The world is on fire, it seems.

And, no, I’m not talking about the perpetual sunburn I’ve had all summer from Alaska’s record-breaking heatwave. (Jared is so white …)

I’m talking about the record number of fires in the Amazon rainforest this year (an 84% increase over last year), which is covering Brazil in smoke. And speaking of being covered in smoke, the Susitna Valley is fighting a frantic wildfire that has prompted evacuations and a Matanuska-Susitna Borough disaster emergency declaration. The stories from Alaskans who describe how quickly the blaze set upon them are breathtaking.

It’s been awhile since I’ve written about words associated with fire; in fact, I think my very first Week in Words column was about the Chiniak wildfire in September 2015. So maybe it’s time to revisit those words and see where they take us.

The word “fire” is an Old English word, originally spelled “fyr,” and derives from the Proto-Germanic root “fur.” We can trace the Germanic root back to the Proto-Indo-European root “paewr,” which is more preserved in the Greek “pyr,” from which we get words like “pyromaniac” and “burro.”

Wait. “Burro”? Like the Spanish word for “donkey”?

Yep, the Greek word “pyrros” meant “flame-colored,” like a yellowish-red. The Romans borrowed the word as burrus and changed its hued meaning to reddish-brown. Later, the word “burricus” was used to label small horses, whose fur typically was shaded reddish-brown, and the connection to the Spanish donkey was made around the year 1800. Leading to the famous “burrito,” or “little burro,” in 1934. So, in a way, burrito literally means little fire.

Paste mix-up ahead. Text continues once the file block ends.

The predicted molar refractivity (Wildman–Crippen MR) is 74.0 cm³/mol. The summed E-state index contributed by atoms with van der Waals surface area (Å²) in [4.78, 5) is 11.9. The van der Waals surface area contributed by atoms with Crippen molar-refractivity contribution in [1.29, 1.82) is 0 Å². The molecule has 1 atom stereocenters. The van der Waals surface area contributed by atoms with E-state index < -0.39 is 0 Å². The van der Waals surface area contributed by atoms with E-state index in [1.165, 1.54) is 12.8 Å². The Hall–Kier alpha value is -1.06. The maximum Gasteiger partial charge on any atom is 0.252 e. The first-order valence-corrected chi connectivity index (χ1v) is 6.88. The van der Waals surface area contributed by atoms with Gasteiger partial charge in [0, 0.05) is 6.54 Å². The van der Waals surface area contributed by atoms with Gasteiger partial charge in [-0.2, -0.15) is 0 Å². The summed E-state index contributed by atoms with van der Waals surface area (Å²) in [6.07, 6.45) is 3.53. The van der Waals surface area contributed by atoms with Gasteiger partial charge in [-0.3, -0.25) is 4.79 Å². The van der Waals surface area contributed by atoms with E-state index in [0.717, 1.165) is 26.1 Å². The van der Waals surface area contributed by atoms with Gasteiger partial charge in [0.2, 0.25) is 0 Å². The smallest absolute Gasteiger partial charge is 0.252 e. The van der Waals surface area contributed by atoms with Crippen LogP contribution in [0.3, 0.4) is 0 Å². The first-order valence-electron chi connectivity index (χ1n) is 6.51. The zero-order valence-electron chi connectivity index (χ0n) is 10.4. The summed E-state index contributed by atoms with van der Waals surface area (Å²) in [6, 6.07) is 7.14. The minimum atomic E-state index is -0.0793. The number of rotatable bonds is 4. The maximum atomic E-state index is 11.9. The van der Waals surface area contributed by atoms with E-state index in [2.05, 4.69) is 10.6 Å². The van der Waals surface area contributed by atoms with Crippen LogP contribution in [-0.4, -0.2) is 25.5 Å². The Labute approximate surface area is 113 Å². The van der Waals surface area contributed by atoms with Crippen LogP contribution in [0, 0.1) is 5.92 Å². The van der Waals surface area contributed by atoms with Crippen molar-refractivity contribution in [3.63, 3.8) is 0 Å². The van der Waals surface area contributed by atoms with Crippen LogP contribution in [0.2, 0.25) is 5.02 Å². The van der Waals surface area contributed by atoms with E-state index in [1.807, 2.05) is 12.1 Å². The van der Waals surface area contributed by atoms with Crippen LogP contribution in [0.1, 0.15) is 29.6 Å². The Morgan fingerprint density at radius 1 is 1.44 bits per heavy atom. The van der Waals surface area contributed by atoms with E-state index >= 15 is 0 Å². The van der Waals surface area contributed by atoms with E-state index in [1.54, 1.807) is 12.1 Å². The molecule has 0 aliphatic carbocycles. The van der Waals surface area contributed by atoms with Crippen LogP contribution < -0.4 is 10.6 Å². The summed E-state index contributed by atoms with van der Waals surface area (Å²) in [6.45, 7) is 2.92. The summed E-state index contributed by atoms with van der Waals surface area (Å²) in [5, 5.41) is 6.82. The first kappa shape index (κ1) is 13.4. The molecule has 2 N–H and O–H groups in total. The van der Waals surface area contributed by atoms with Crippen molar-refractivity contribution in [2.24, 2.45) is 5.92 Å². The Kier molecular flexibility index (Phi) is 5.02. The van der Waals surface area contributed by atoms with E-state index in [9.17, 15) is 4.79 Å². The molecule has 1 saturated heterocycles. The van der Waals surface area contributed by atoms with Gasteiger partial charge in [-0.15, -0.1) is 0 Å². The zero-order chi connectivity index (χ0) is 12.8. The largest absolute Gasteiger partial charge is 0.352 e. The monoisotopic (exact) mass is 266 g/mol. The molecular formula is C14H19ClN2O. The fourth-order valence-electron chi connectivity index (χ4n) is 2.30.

The Romans felt like they could do what they want with the Greek “pyrros” because they already had a root to deal with words related to fire: “egni,” from which we get the word “ignite.”

The differences between “egni” and “paewr” are quite interesting. Typically, we use fire-related words with the “paewr” root to refer to fire as a substance, an inanimate object which we can observe. “Egni,” though, seems to connote fire as a force, living and animate. When you ignite something that implies that you bring it to life, you animate it, in a sense.

Wildfires, for instance, even though the word is rooted in “paewr,” are certainly conceived of as a living force that we humans have to contend with from time to time.

The word “water,” too, has those dual meanings: the PIE root “ap-,” which we see in the Sanskrit “apah” and other languages in the Indian subcontinent, meaning “water,” is the root that signifies water as a living force. The root “wed-,” which took the Germanic route to the Old English “waeter,” signifies water as merely a substance.

Not only has its definition and connotations shifted over the years, but fire also went through a spelling change in Middle English between the 13th and 17th centuries. For years, the word was spelled fyr, then it shifted to fier, which we still see today in the word fiery — instead of firey. Beginning around the year 1200, though, during the Great Vowel Shift, the letter i changed pronunciations (from “ee” to “eye”) and the silent e was invented.

A related word that was also the victim of the Great Vowel Shift is “smoke,” which engulfed the Mat-Su Valley and Anchorage, and even made its way down to Kodiak this week.

Smoke is the modern spelling of the Old English “smoca,” from the Proto-Germanic “smuk.” While the ancient Romans used the word “fumus” for smoke, hence our word “fume,” the Germanic root comes from the Greek “smykhein,” rooted in the PIE “smeug.”

Those of you Tolkein nerds out there might recognize the connection to Bilbo’s dragon nemesis: Smaug. Though Smaug is pronounced the same as smog, the word “smog” is actually a portmanteau of the words “smoke” and “fog,” and was coined in 1905 to describe London’s coal-related black fog that hung over the large city. The connotation of Smaug, via the Greek root, has more to do with smoke from a smoldering flame. (Nerd alert.)

Already, more than 3,000 acres and 50 structures have been caught up in the smoldering flames of the Susitna fire, and indigenous people in Brazil are calling out corporations and organizations for deliberately setting fires to stamp out their cultures.

There’s no question that fire and smoke are two of the most destructive forces on Earth, causing people to evacuate their homes — new and old.

Now if I can just get rid of this sunburn.